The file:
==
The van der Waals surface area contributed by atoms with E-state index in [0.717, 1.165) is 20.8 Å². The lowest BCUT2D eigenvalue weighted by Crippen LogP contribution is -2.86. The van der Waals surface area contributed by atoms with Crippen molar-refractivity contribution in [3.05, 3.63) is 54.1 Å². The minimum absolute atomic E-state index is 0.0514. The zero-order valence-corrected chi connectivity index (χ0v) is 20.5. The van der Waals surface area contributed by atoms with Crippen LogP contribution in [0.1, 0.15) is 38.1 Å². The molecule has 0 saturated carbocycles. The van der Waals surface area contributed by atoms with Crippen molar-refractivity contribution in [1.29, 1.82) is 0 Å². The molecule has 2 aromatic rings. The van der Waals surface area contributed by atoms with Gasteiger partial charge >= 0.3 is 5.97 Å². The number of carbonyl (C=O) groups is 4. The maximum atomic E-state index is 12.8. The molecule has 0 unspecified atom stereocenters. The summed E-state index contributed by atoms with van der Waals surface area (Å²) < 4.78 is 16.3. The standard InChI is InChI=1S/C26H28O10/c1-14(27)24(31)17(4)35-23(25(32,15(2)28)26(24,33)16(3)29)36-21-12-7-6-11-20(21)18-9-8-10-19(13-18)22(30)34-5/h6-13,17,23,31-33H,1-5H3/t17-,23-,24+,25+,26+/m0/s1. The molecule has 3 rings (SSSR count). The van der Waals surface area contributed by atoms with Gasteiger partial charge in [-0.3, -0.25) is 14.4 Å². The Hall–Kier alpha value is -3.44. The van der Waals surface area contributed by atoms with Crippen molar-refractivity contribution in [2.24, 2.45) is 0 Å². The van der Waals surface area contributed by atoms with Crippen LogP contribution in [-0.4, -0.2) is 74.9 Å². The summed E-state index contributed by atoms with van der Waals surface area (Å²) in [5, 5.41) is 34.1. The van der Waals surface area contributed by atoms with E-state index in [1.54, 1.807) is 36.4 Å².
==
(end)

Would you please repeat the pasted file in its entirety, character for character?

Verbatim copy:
The van der Waals surface area contributed by atoms with E-state index in [0.717, 1.165) is 20.8 Å². The lowest BCUT2D eigenvalue weighted by Crippen LogP contribution is -2.86. The van der Waals surface area contributed by atoms with Crippen molar-refractivity contribution in [3.05, 3.63) is 54.1 Å². The minimum absolute atomic E-state index is 0.0514. The zero-order valence-corrected chi connectivity index (χ0v) is 20.5. The van der Waals surface area contributed by atoms with Crippen LogP contribution in [0.1, 0.15) is 38.1 Å². The molecule has 0 saturated carbocycles. The van der Waals surface area contributed by atoms with Crippen molar-refractivity contribution in [1.29, 1.82) is 0 Å². The molecule has 2 aromatic rings. The van der Waals surface area contributed by atoms with Gasteiger partial charge >= 0.3 is 5.97 Å². The number of carbonyl (C=O) groups is 4. The maximum atomic E-state index is 12.8. The molecule has 0 unspecified atom stereocenters. The summed E-state index contributed by atoms with van der Waals surface area (Å²) < 4.78 is 16.3. The standard InChI is InChI=1S/C26H28O10/c1-14(27)24(31)17(4)35-23(25(32,15(2)28)26(24,33)16(3)29)36-21-12-7-6-11-20(21)18-9-8-10-19(13-18)22(30)34-5/h6-13,17,23,31-33H,1-5H3/t17-,23-,24+,25+,26+/m0/s1. The molecule has 3 rings (SSSR count). The van der Waals surface area contributed by atoms with Gasteiger partial charge in [-0.3, -0.25) is 14.4 Å². The Hall–Kier alpha value is -3.44. The van der Waals surface area contributed by atoms with Crippen molar-refractivity contribution in [2.24, 2.45) is 0 Å². The van der Waals surface area contributed by atoms with Crippen LogP contribution in [-0.4, -0.2) is 74.9 Å². The summed E-state index contributed by atoms with van der Waals surface area (Å²) in [5, 5.41) is 34.1. The van der Waals surface area contributed by atoms with E-state index in [1.54, 1.807) is 36.4 Å².